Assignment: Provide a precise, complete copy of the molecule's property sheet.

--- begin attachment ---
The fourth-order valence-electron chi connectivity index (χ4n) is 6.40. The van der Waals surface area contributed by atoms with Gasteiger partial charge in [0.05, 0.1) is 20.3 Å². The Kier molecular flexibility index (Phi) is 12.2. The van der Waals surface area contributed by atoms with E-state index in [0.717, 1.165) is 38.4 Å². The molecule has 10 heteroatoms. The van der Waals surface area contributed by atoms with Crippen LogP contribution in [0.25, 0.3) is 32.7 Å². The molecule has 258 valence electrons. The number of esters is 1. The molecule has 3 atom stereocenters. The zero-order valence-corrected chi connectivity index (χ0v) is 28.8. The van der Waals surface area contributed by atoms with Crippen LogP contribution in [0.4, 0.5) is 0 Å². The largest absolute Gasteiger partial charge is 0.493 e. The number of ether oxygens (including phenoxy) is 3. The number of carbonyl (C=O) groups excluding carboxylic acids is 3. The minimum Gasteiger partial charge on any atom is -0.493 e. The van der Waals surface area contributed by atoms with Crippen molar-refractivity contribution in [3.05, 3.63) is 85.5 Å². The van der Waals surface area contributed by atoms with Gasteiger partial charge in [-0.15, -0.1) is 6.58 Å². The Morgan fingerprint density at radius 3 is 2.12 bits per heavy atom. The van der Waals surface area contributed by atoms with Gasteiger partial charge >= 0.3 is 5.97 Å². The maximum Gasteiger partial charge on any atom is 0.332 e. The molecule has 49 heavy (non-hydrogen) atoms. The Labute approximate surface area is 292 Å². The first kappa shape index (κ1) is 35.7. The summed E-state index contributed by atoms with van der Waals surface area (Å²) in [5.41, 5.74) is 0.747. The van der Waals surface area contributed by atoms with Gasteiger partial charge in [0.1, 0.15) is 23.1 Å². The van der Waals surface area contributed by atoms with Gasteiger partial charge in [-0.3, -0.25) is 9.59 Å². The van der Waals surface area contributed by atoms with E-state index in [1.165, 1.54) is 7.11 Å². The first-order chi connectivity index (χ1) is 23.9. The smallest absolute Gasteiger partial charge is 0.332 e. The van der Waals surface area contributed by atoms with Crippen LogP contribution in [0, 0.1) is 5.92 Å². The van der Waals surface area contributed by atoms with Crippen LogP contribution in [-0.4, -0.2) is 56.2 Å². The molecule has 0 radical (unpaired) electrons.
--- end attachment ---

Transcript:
The fourth-order valence-electron chi connectivity index (χ4n) is 6.40. The van der Waals surface area contributed by atoms with Gasteiger partial charge in [0.05, 0.1) is 20.3 Å². The Kier molecular flexibility index (Phi) is 12.2. The van der Waals surface area contributed by atoms with E-state index in [0.717, 1.165) is 38.4 Å². The molecule has 10 heteroatoms. The van der Waals surface area contributed by atoms with Crippen LogP contribution in [0.25, 0.3) is 32.7 Å². The molecule has 258 valence electrons. The number of esters is 1. The molecule has 3 atom stereocenters. The zero-order valence-corrected chi connectivity index (χ0v) is 28.8. The van der Waals surface area contributed by atoms with Crippen LogP contribution in [0.4, 0.5) is 0 Å². The largest absolute Gasteiger partial charge is 0.493 e. The number of ether oxygens (including phenoxy) is 3. The number of carbonyl (C=O) groups excluding carboxylic acids is 3. The minimum Gasteiger partial charge on any atom is -0.493 e. The van der Waals surface area contributed by atoms with Crippen molar-refractivity contribution in [3.05, 3.63) is 85.5 Å². The van der Waals surface area contributed by atoms with Gasteiger partial charge in [-0.15, -0.1) is 6.58 Å². The Morgan fingerprint density at radius 3 is 2.12 bits per heavy atom. The van der Waals surface area contributed by atoms with Gasteiger partial charge >= 0.3 is 5.97 Å². The maximum Gasteiger partial charge on any atom is 0.332 e. The molecule has 49 heavy (non-hydrogen) atoms. The Labute approximate surface area is 292 Å². The first kappa shape index (κ1) is 35.7. The summed E-state index contributed by atoms with van der Waals surface area (Å²) in [5.41, 5.74) is 0.747. The van der Waals surface area contributed by atoms with Gasteiger partial charge in [0.1, 0.15) is 23.1 Å². The van der Waals surface area contributed by atoms with Gasteiger partial charge in [-0.3, -0.25) is 9.59 Å². The van der Waals surface area contributed by atoms with E-state index in [1.165, 1.54) is 7.11 Å². The first-order chi connectivity index (χ1) is 23.9. The smallest absolute Gasteiger partial charge is 0.332 e. The van der Waals surface area contributed by atoms with Crippen LogP contribution in [0, 0.1) is 5.92 Å². The van der Waals surface area contributed by atoms with Crippen LogP contribution in [-0.4, -0.2) is 56.2 Å². The molecule has 0 radical (unpaired) electrons.